Nichelle Nichols, the late barrier-breaking actress who played Lt. Uhura in the TV original Star Trek and beyond, it will be part of an upcoming space mission.
Nichols died in July at age 89, but spaceflight memorabilia company Celestis Inc. will blast some of her cremated ashes and a sample of her DNA about 90 to 190 million miles into space aboard Enterprise Flight, the company announced Thursday. The rocket called Hephaestus It is currently scheduled to depart from Cape Canaveral, Florida later this year and leave the Earth-Moon system. According to a press release, Hephaestus will put Peregrine’s lunar rover “on an orbit for its rendezvous with the moon” and “the Centaur upper stage will then continue into deep space, entering an orbit around the sun, and become its most distant outpost of humanity, which will then be renamed the Enterprise Station.”
DNA from Nichols’ grown son, actor Kyle Johnson, will also make the trip. In fact, more than 200 flight capsules containing ashes, DNA and messages from loved ones will be included in the flight, which will launch atop United Launch Alliance. Hephaestus. Others who worked with Nichols on the sci-fi phenomenon and have since passed away will also be part of the mission: Journey Creator Gene Roddenberry and his actress wife Majel Barrett Roddenberry, who played nurse Christine Chapel in the original series. Actor James Doohan, who played Scotty in the show and movies. and visual effects artist Douglas Trumbull, who was nominated for an Academy Award for his work in 1979 Star Trek: The Motion Picture.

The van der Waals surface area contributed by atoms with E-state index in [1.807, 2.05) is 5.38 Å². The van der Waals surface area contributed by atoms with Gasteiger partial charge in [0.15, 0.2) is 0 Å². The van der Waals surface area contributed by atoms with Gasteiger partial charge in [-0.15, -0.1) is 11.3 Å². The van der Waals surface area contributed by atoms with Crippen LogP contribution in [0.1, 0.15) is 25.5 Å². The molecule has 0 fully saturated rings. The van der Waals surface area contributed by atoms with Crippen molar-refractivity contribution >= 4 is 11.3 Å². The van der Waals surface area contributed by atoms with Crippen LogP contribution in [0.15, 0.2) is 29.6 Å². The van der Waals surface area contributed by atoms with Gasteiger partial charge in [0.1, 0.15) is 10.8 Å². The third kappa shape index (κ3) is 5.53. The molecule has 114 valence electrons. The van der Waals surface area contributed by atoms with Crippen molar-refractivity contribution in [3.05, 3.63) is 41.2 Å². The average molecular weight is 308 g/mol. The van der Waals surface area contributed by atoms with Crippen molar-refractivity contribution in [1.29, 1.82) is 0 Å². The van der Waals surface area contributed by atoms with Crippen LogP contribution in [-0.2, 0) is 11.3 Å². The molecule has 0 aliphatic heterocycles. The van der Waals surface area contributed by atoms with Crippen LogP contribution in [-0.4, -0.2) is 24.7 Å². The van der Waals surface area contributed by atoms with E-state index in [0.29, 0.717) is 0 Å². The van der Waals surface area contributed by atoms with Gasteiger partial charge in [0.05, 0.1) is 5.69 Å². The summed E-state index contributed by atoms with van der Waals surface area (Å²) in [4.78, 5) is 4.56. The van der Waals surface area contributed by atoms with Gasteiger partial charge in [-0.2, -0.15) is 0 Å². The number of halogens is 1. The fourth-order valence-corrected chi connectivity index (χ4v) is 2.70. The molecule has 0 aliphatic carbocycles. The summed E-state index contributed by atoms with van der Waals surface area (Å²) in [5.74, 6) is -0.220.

Ahead of the release, Nichols’ many fans can send her free tributes via the Celestis website. A digitized version of them will be taken as cargo.
“My only regret is not being able to share this eternal tribute, standing next to my mother at commencement,” Johnson told Celestis. “I know you would be deeply honored for this unique experience and I enthusiastically encourage ALL of her FANS to join us by contributing your thoughts, affections, memories, inspirational successes, dreams and aspirations via email that will start with her on this flight ! WOW!”
Nichols was one of the first black women to star in a major television show when Star Trek first aired in 1966. Her presence in prime time was so important that Martin Luther King Jr. himself asked her to stay on when they met at an NAACP event after that first season. She had actually planned to leave television for the stage, but reconsidered after speaking with the civil rights leader.
“He told me he was my biggest fan,” Nichols recalled in the 2018 documentary From the Bridge. “And he asked me to stay on the show — that I was a role model for black kids and women across America … He told me I couldn’t leave: that I was part of history.”
King was quoted as saying that Nichols and her character showed Black people “as we should be seen every day, as smart, quality, beautiful people who can sing and dance and go to space, who are teachers, lawyers ». Would a black man or a woman replace her?
Not only did she stay on the show, Nichols eventually partnered with NASA to help recruit women and people of color to apply.
The announcement of the launch into space containing her remains was accompanied by news that Nichols’ family had established the Nichelle Nichols Foundation to “inspire the next generation to aim for the stars and lead us closer to Gene Roddenberry’s vision of the future”.